If one looks at actual evidence (rather than modeled responses), as do Hansen and Michaels, it is the lower end of the range that is more likely. The impacts associated with warming at the low end of the IPCC TAR range are far less dramatic and infinitely more manageable than those that accompany high-end warming.

It seems about time to dispense with the notion that future warming will be catastrophic and begin to focus on the implications of a modest warming where benefits are likely to outweigh costs.

(click on article link for references)


TOPICS: Culture/Society; Editorial; Government; Miscellaneous; News/Current Events
KEYWORDS: change; climate; climatechange; science; skeptic; warming
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Reality meets the road.

I checked the Hansen article to see what he says about glaciers and sea level rise. Here's what he says:

"I argue that the level of dangerous anthropogenic influence likely to be set by the global temperature and planetary radiation imbalance at which substantial deglaciation becomes practically impossible to avoid. Based on the paleoclimate evidence, I suggest that the highest prudent level of additional global warming is not more than about one degree C. This means that additional climate forcing should not exceed about one watt per square meter."

I.e., if it warms to the point that large-scale melting of glaciers and ice sheet commences, we're going to be in trouble.

1 posted on 05/11/2004 7:56:46 AM PDT by cogitator
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To: cogitator
I'll be 96 years old. I don't like hot weather now but my blodd will be thinner then. So I guess I'll be fine.
2 posted on 05/11/2004 8:04:44 AM PDT by Conspiracy Guy (Believe nothing you hear and half of what you see.)
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To: cogitator
With all due respect to Hansen....
B.arbara S.treisand!!!

What forced the climate changes on both ends of the Ice Age???

It is only a man's vanity to believe that he can affect global temperatures one way or another. It is caused by ocean currents, volcanic activity, etc.

Incidentaly, one of the largest contributors to greenhouse gas (methane) is termites.

What does Mr Hansen sugest we do about that? Call Terminex?
3 posted on 05/11/2004 8:06:40 AM PDT by FBD (...Please press 2 for English...for Espanol, please stay on the line...)
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To: FBD
These same type of kook scientist said 50 years ago we'd be dead by now. 50 years from now our kids kids will be hearing the same doom and gloom crap.
4 posted on 05/11/2004 8:12:45 AM PDT by Ron in Acreage
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Comment #5 Removed by Moderator

To: Ron in Acreage
->"These same type of kook scientist said 50 years ago we'd be dead by now. 50 years from now our kids kids will be hearing the same doom and gloom crap."<-

-Exactly. It's all about trying to remove people's freedom to live their lives as they please...under the guise of "saving the planet".

In the end, it's really all about the control of private property, by a bunch of socialist minded busy bodies.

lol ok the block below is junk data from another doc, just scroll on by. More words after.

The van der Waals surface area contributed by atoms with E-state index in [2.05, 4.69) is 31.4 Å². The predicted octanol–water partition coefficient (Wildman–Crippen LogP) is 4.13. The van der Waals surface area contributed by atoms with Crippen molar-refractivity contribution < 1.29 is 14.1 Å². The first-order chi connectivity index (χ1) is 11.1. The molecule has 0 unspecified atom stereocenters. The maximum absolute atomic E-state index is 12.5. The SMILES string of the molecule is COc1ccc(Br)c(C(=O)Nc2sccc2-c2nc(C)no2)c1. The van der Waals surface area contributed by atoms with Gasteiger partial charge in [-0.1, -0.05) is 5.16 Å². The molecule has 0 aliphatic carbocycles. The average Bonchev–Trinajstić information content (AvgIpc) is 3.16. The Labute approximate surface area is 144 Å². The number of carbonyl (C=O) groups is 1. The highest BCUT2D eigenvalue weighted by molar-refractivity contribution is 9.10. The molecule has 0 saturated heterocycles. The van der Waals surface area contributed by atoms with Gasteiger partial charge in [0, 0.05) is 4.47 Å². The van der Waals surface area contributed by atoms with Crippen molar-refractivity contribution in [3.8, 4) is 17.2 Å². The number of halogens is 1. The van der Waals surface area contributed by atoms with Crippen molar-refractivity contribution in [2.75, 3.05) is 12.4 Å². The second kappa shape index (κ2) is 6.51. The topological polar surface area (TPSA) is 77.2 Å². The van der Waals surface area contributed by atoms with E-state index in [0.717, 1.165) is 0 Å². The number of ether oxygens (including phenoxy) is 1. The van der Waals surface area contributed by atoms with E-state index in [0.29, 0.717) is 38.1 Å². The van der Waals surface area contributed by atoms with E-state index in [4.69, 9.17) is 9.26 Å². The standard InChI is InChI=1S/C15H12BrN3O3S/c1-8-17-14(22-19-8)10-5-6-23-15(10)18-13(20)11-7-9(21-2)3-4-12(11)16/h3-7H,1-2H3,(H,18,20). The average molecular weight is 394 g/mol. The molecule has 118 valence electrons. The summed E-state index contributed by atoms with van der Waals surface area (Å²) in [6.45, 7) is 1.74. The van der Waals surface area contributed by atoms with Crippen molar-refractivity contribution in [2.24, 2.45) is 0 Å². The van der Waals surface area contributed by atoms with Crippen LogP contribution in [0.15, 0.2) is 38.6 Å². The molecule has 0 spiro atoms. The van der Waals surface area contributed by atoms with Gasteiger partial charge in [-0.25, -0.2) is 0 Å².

6 posted on 05/11/2004 8:19:47 AM PDT by FBD (...Please press 2 for English...for Espanol, please stay on the line...)
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To: cogitator
The IPCC is a joke and a fraud. Here is a little reality check:

Word from the IPCC (Intergovernmental Panel on Climate Change) meeting in Shanghai is that the upper range of temperature rise during the next 100 years is nearly 11°F. "This adds impetus for governments of the world to find ways to live up to their commitments . . . to reduce emissions of greenhouse gases," Robert Watson, chairman of the IPCC and former Clinton science advisor, is quoted as saying.

The January 23 edition of The Washington Post put this particular global warming story above the fold on its front page! The play could have been bigger only were it in the upper left-hand corner rather than the right.

Neither the Post nor Watson mentions that this forecast of extreme warming is the result of a computer model. And not just any model, either. It is a product of the most extreme climate model run under the most extreme set of future emission scenarios. In other words, it's not a model based upon present trends; it's a model of a model! Putting a fine point on it, this particular result was produced by one (that's right, one) of 245 models the modelers ran.

From Patrick J. Michaels Ph.D. More info on bad modeling at the link.

In addition to all of this none repeat none of the computer models currently in use can accurately predict the heating that has already occurred when past data is used. In other words if you put in all of the data available up to say 1980 you can not accurately predict the weather as it occurred in 2000.
7 posted on 05/11/2004 8:22:41 AM PDT by Straight Vermonter (06/07/04 - 1000 days since 09/11/01)
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To: cogitator
Some of us will make out, depending on the elevation at which we live at. I'm kinda looking forward to owning beachfront property. :)
8 posted on 05/11/2004 8:26:22 AM PDT by taxed2death (A few billion here, a few trillion there...we're all friends right?)
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To: cogitator
Your bias is showing. The article said:

If one looks at actual evidence (rather than modeled responses), as do Hansen and Michaels, it is the lower end of the range that is more likely. The impacts associated with warming at the low end of the IPCC TAR range are far less dramatic and infinitely more manageable than those that accompany high-end warming.